12. Fatalii Chilies
(By Steelerdon, Wikimedia Commons)
These bright yellow beauties are believed to have originated from South America, though they are now developed solely in South and Central Africa. This pepper is known for its unique flavor, which combines the fiery hotness of habaneros with a fruity citrus burst.
Scoville rating: 125,000 - 325,000 SHU
13. Aji Chombo
This pepper is also known as the Fiery Panamanian pepper and is extremely difficult to find in most places around the world except for its native place, Panama. The flavor of this pepper combines the red hot spiciness of habanero peppers with a sweetish flavor.
Scoville rating: 150,000 - 350,000 SHU
14. Sparkler Chili Pepper
This chili is what can only be described as a wonderful mistake, created as an accidental cross by a chili production company based out of the UK. This pepper is another variety of Bird's Eye Pepper. These bright red peppers come from a bushy plant that makes an excellent addition to any garden or kitchen.
Scoville rating: 160,000 SHU
15. Mustard Habanero
This pepper originates from China and, as it is a part of the capsicum family, is known by the botanical name Chinese Capsicum. In the initial stages of growth, this pepper is green in color before developing into a mustard yellow color, for which it is named.
Scoville Rating: 200,000 - 300,000 SHU
16. Zimbabwe Bird Chilli
Originating from Zimbabwe, Africa, this chili is an oval-shaped bright red pepper. They are incredibly famous for their flavorful spiciness and are a major ingredient in the creation of the popular Piri Piri Chili dish. Despite being from Africa, this pepper is also commonly seen used in Portuguese Cuisine. The best way to enjoy this pepper is to dry it and grind it into a powder.
Scoville Rating: 200,000 - 350,000 SHU
17. Tiger Paw Pepper
The Tiger Paw Pepper is one of the spiciest habanero peppers in the world ever developed. It was created by two scientists in Charleston, South Carolina, in the Agricultural Research Service and designed in a vegetable laboratory for increased spiciness. It was named after its unique appearance that the scientists found greatly resembled a tiger paw. This pepper is especially popular because of its high resistance to nematodes, worms that often found in habanero peppers.
Scoville Rating: 265,000 - 348,634 SHU
18. Big Sun Habanero Pepper
While this pepper was originally grown in fields of Central Africa, it is now produced successfully and in larger quantities in fields across the United States and Mexico. While it has some extreme spice levels, it is great for any foodie looking to add flavor to their meals. This pepper comes with an added burst of garlic, for extra deliciousness.
Scoville Rating: 300,000 - 325,000 SHU
19. Caribbean Red Habanero Pepper
This pepper is also known as the Tropical Thunder pepper, and originate from Mexico. They bear the typical lantern-like shape that most habanero peppers have. They also have a similar smokey citrus flavor, though they are far spicier than the common orange habanero peppers. They are excellent for creating spicy sauces and hot salsa.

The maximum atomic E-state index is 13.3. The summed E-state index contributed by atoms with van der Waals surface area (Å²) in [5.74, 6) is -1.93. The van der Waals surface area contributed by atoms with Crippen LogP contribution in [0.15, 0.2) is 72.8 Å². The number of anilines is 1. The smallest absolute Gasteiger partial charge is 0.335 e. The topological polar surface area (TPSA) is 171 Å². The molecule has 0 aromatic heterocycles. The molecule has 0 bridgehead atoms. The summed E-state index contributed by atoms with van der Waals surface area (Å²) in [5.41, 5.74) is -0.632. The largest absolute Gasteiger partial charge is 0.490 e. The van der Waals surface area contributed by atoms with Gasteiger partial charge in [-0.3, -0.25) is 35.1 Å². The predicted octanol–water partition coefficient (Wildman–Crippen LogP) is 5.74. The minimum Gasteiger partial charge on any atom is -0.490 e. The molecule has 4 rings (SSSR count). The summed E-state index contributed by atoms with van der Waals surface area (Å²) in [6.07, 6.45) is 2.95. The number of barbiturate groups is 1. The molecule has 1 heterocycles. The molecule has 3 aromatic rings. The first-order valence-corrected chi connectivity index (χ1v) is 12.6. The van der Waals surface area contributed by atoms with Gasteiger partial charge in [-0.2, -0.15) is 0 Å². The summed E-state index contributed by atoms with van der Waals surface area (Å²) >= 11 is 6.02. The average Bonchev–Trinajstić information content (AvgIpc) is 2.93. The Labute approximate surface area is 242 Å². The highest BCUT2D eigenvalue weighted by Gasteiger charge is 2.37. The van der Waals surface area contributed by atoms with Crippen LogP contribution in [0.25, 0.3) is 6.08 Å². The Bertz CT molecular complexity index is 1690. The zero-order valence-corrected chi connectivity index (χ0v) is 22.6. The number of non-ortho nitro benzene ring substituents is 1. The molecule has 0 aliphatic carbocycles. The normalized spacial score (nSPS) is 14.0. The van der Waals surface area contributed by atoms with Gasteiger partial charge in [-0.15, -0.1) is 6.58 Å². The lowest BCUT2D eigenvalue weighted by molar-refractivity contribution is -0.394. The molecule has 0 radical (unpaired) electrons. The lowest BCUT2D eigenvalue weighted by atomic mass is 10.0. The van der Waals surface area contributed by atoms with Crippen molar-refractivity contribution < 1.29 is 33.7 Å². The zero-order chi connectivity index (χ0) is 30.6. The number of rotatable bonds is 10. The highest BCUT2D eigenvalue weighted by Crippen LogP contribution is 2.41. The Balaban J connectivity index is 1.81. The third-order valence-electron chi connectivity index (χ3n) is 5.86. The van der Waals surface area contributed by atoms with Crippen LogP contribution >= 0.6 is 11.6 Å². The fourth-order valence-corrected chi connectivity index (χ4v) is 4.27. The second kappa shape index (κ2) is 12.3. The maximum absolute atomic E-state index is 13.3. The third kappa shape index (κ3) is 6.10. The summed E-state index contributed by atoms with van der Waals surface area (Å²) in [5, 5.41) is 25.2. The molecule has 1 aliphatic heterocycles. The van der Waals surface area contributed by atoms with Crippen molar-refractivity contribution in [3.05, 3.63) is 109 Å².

Scoville rating: 300,000 – 445,000 SHU
20. Devil's Tongue Pepper
This pepper is very clearly named for its appearance and is also known as the Red Savina Pepper. It was selectively bred by one Mr. Frank Garcia of GNS Spices, a resident of California, to create an extraordinarily hot pepper.
Scoville rating: 350,000 - 577,000 SHU
21. Chocolate Habanero
(By Jacopo Werther, Wikimedia Commons)
Yet another fantastic habanero pepper, courtesy of the Caribbeans. Named after the deep brown color of the peppers, though they are bright green in early stages, these chilies are hot spicy vegetables with a distinctive flavor that has now made them popular world over. Each country has named its own strain of this pepper accordingly, such as Jamaican hot chocolate and Senegal hot chocolate.
Scoville rating: 425,000 – 577,000 SHU
22. Nagabon Jolokia Pepper
(By Gannon anjo, Wikimedia Commons)
These peppers resemble habanero peppers but are approximately three to four times hotter, so don't be fooled by appearances! It was first bred as a cross between numerous other spicy chilies, due to which it tends to have somewhat unstable characteristics. Believe it or not, it was bred by a scientist in England named Gerald Fowler.
Scoville Rating: 750,000 - 800,000 SHU
23. Bhut Jolokia
(By Asit K. ghosh Thaumaturgist, Wikimedia Commons)
This is most famous by its colloquial name, the ghost pepper. It is another pepper native to India that was created as a hybrid of many different types of peppers, including habanero and tabasco. This pepper is responsible for the creation of numerous fiery pickles, chutneys, and dishes.
Scoville rating : 800,000 - 1,000,000 SHU
24. Naga Morich
(By Balaram Mahalder, Wikimedia Commons)
This pepper is also known as the Dorset Naga and in Bengali, translates to "serpent chili". Commonly found in northern India and Bangladesh and are enjoyed as raw and unripe, while they are still green. Containing hints of fruity flavors like orange and pineapple, this pepper was specifically bred to reach new levels of heat and was the first pepper to break 1 million SHU.
Scoville Rating: 1,000,000 - 1,500,000 SHU